SOPA: A Righteous Cause or a Piracy Crusade?
To better understand the act, one needs to first examine what “SOPA” is and means. First and foremost, SOPA is the Stop Online Piracy Act. This act is essentially an extension of another bill that was sent through shortly before it. The name of this bill is the PROTECT IP act, which stands for Protecting Online Threats to Economic Creativity and Theft of Intellectual Property. Both these names are essentially very fancy names for an anti-theft law to protect the intellectual property of movie, music and other industries alike. From this, the logical questions one would come to is; what does this bill do? What is beneficial about it? What is harmful about it? How would it effect me and my daily life? And finally is it constitutional or not? All these questions are very important to the greater understanding of this topic, and both sides of the argument hold very valid arguments.
Since it has already been explained what SOPA is, next one must look into what it does. In a brief synopsis, the Stop Online Piracy act would enable the attorney general to bring charges against and eventually shutdown all web sites, hosts, domain name owners, internet providers and internet users who are found to support, participate in or facilitate the theft of intellectual property of another. The act goes farther to say that all individuals once served with a court order will have only five days to appeal it in the courts. If the individual fails to appeal or remove the content in question they will be subjected to a hefty fine and/or jail time. It then goes one step farther. In addition to being able to force websites to remove content in question, it would force internet providers to restrict the access of foreign websites that are not in accordance with the act. This would essentially make the foreign websites practically nonexistent to all American internet users. As it is common with any topic as controversial as the censorship of the entire internet, it has drawn a lot of big names on both sides of the fence. On one side of the fence are have the people who are for the bill; this includes many big music and movie companies who say that they are losing billions due to the theft of their intellectual property through rogue sites such as “thepiratebay.org”. On the other side of the bill, there are many of the big internet companies of which are some of the greatest innovators of our time; amongst the companies taking up the opposition you have big names like Google, Facebook, and Twitter. All of these companies are taking up the stance that the new act is unconstitutional and would facilitate the government to be able to censor the flow of information, which is contrary to the First Amendment of the Constitution. Both sides of the debate have a very effective argument and only time will tell which side will win.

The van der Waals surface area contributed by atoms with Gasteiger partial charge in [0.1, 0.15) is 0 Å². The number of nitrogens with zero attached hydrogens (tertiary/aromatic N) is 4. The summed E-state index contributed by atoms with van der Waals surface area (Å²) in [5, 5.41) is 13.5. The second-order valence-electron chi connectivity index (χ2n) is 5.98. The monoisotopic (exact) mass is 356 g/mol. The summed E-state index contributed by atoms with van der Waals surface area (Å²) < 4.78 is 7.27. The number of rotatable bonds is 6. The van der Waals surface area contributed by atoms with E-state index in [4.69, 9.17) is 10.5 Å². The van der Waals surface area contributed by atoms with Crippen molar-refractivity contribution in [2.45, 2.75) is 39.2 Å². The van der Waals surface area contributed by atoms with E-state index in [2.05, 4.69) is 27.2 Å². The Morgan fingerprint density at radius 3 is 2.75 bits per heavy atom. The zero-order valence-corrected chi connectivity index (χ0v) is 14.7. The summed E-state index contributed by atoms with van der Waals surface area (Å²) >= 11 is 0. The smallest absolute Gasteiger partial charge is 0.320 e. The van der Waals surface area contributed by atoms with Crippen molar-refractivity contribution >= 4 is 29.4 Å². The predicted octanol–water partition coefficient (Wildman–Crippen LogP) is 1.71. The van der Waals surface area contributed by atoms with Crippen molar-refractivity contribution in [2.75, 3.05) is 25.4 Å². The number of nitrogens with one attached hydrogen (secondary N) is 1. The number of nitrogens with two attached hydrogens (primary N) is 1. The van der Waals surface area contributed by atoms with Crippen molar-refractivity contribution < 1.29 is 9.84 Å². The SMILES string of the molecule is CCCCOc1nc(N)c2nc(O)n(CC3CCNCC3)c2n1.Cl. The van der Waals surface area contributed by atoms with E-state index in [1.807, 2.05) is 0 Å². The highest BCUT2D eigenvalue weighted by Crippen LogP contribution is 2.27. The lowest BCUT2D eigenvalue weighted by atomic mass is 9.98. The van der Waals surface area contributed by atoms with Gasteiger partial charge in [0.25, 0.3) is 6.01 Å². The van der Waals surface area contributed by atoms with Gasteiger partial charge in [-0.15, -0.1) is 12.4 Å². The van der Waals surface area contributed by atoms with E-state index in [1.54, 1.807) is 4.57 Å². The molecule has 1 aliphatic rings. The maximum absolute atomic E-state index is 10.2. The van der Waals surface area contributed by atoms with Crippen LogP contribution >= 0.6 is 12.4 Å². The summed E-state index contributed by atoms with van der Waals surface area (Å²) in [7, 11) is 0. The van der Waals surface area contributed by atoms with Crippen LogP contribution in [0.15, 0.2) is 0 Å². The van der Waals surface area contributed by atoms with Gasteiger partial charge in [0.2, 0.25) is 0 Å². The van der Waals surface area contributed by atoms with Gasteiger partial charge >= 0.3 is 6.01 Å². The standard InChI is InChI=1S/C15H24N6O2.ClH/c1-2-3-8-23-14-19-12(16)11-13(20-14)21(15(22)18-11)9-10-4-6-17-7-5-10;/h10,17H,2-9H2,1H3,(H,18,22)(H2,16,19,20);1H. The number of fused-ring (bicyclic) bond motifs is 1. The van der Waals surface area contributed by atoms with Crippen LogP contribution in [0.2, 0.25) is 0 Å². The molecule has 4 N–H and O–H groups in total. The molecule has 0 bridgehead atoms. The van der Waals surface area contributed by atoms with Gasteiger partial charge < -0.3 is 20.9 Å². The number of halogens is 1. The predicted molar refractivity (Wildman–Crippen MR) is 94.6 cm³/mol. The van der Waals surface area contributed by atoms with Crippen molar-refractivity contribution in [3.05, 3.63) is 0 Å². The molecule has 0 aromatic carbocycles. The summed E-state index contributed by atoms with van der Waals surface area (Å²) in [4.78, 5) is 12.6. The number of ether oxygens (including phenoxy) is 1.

Now that we know what the act does we must then look into the pros of the issue. The most viable...